Reviewing Sunday's 13-point win over Sacramento at Staples Center is tough on a couple of levels:
1. The Kings, particularly when short a suspended DeMarcus Cousins, aren't very good (preseason victories over the Lakers notwithstanding). The Lakers should beat them whether coached by Mike Brown, Bernie Bickerstaff or Bernie Brown. Particularly at home.
2. Everyone in the building is waiting around for what appears to be the inevitable return of Phil Jackson. Parsing Bickerstaff's offensive and defensive philosophies or his rotation is akin to dissecting the lesson plans of your substitute teacher. They'll both be gone before the answers matter.
(I say that not to diminish the work of Bickerstaff, who has stepped admirably into a very uncomfortable and awkward spot. It's clear he doesn't relish taking over, even temporarily, for a guy whose career he launched back in the day. Particularly while knowing his days are likely numbered, too. But he's a pro and is doing it anyway.)
Still, the bottom line is the Lakers have won consecutive games for the first time since Games 1 and 2 against Denver in the first round of last year's playoffs.
Here are four takeaways:
The Lakers again clamped down defensively.
Sacramento scored 48 points in the first half on a respectable 45.2 percent shooting from the floor, but coming out of the locker room, the Lakers grew stingier. In the third, the Kings were held to 22 points on only 32 percent from the floor (8-of-25). Dwight Howard was active underneath, contesting shots and picking up a block. Pau Gasol swatted two. The Lakers allowed five offensive rebounds but only one second-chance point. They sustained the energy into the fourth, putting the game away about halfway through the final stanza.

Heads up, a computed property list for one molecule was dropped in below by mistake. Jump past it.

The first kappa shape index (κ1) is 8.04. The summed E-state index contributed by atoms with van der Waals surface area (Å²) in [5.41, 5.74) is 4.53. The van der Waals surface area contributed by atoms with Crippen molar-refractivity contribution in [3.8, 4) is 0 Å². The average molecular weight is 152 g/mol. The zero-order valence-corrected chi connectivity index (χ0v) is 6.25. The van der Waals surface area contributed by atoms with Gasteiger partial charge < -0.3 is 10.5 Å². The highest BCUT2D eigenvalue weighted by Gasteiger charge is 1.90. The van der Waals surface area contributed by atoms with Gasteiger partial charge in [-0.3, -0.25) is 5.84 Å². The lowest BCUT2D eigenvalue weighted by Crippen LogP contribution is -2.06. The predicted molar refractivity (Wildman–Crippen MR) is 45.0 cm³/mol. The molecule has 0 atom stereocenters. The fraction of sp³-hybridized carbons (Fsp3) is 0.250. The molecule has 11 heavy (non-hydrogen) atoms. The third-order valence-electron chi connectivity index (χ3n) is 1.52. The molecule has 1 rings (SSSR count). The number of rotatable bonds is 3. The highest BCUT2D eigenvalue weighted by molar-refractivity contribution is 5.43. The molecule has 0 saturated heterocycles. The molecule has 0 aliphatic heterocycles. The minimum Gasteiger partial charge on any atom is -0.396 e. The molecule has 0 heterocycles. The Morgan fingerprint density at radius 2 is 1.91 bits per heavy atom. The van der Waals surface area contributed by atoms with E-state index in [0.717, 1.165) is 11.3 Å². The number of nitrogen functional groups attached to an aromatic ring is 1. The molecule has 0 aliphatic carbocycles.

The Lakers dominated the glass.
In the first half, the Lakers missed 22 shots and were able to corral 13 of them. That's a robust 59 percent. Not surprisingly, Jordan Hill was in the middle of it all, grabbing four rebounds in a hair under eight minutes of playing time. Howard added four more, Pau Gasol two. In all, the Lakers generated 11 second-chance points, accounting for a large portion of their nine-point lead at the break. They weren't quite as prolific in the second half -- much of it played with the game well in hand -- but overall it was a strong night. On the other end, the Lakers had a few sloppy moments but generally did a solid job, considering how many shots the Kings missed as the game went on. Final rebounding totals: Lakers 50, Kings 39, with Howard leading the way with 18.
Metta World Peace busted out of his shooting slump.
In three of his past four games (the outlier coming last week against Detroit), MWP couldn't push past the 30 percent mark from the floor and was 4-of-20 from downtown. On Sunday, Metta was on fi-yah, hitting 6 of 11 overall and 4 of his 8 triples. No matter who next coaches the team (or, let's be honest, when Jackson again coaches the team), World Peace will continue leading the league in wide-open 3-pointers. It's important he not go into prolonged shooting slumps. His ability to knock down those shots and keep defenses honest will be a key factor in the team's offensive success.
The Lakers smiled a little more.
The improved defense and rebounding margin were part of the same overall increase in energy seen Friday night in the win over Golden State. But it's not just that the Lakers are playing with a little more pep; they also seem to be having a little more fun. Sure, winning will do that, but a little joy helps fuel success. There were smiles after good plays -- Kobe hitting a diving Gasol on a second-half pick-and-roll, MWP finishing an alley-oop -- but even after some of the miscues. Comfortable in the knowledge they'd win, the Lakers tried a little playground stuff on offense.
They'll need more discipline as the year goes on, but the near lack of fun the Lakers seemed to have had both last year and the year before was a major drag on their performance. This team has great talent and the potential to create beautiful basketball. Nobody will lose focus on the ultimate goal (as if they could), but the Lakers should -- need to -- enjoy themselves in the process.